Run the application under an interpreter or high-level debugger. Generate a snapshot of a set of variable values each time a statement in a specified procedure is executed.
Determine the values of a set of variables.
Were any of these variables modified since the last time the dump was made?
Do all of these variables have reasonable values?
You can generate a lot of data if the statement is executed frequently.
If the problem is caused by stack or heap corruption, running under an interpreter or high-level debugger may cause the symptom to change or disappear. This happens because the values on the stack and heap will be different.
Dump only selected elements of arrays, such as the first and last element of each row or column, or the diagonal elements.
Call a function that dumps a specific number of words starting at a base address. Call it with the address of the last local variable declared in the function. Print each word in several formats (character, numeric).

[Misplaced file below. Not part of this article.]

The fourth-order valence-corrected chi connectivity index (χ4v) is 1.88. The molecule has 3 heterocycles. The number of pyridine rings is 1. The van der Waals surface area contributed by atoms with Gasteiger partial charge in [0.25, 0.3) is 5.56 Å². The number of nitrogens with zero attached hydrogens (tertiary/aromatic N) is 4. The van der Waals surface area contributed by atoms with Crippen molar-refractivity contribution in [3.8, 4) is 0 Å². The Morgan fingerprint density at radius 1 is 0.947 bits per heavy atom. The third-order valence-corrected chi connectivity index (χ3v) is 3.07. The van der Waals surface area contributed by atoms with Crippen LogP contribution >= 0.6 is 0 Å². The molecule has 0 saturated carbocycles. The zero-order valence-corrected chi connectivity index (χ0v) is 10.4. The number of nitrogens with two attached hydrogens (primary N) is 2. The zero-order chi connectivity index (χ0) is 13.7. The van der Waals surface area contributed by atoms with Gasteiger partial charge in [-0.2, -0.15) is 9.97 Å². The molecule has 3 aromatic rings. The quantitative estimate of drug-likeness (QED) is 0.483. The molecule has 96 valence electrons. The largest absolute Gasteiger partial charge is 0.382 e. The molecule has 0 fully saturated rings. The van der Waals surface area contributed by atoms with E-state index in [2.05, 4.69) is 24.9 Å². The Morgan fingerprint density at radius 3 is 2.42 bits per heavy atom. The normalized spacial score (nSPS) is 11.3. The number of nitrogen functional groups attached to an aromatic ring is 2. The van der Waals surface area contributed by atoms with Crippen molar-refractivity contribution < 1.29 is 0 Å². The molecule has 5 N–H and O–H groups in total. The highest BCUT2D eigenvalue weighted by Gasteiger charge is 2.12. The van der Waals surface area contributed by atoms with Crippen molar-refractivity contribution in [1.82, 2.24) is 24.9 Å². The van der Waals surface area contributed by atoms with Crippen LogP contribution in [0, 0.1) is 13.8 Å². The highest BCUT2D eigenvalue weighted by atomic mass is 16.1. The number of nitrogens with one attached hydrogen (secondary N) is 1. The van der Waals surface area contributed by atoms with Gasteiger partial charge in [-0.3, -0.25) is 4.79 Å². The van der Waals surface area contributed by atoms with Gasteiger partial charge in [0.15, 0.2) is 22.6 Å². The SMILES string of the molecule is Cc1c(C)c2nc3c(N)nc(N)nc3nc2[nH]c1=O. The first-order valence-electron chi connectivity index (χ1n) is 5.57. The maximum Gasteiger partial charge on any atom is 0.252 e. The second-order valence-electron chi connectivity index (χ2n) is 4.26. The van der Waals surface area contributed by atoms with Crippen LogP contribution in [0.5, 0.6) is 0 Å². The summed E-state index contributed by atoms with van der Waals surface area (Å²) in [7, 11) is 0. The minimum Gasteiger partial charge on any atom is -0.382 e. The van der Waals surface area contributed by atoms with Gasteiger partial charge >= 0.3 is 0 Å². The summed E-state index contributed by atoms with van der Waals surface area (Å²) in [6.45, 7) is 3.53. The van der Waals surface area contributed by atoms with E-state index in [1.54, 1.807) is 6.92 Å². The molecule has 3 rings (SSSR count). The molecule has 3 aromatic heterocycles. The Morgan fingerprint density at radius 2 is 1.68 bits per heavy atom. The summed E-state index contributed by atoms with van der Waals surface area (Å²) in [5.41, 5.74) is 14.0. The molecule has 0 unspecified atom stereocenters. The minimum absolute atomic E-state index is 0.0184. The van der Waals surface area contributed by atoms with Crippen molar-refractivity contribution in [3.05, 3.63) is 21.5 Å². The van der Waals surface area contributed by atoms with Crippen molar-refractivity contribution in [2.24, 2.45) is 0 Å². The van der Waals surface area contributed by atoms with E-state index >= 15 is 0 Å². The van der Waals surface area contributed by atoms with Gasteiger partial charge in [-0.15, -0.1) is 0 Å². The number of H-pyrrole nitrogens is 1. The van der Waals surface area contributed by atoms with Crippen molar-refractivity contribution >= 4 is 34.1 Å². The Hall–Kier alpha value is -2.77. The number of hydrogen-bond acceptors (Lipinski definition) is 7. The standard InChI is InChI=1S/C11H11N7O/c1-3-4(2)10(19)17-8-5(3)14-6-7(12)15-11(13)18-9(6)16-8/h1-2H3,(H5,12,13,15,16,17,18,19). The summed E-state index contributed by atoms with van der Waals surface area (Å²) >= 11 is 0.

For languages that keep most of their data in global variables, dump the entire global area.
Use the basic tactic when one of the following conditions is true:
No high-level debugger is available.
It isn’t feasible to run the application interactively.
C++: Dump the data members of the object currently referenced by this, and recursively dump all data members of objects pointed to or referenced by that object.
Java: Dump the data members of the object currently referenced by this, and recursively dump all data members of objects referenced by that object. Use reflection to implement this facility.
C: There is no way to get the names or addresses of all global variables without explicitly listing them.
Fortran: Dump the contents of blank COMMON, or of all COMMON blocks.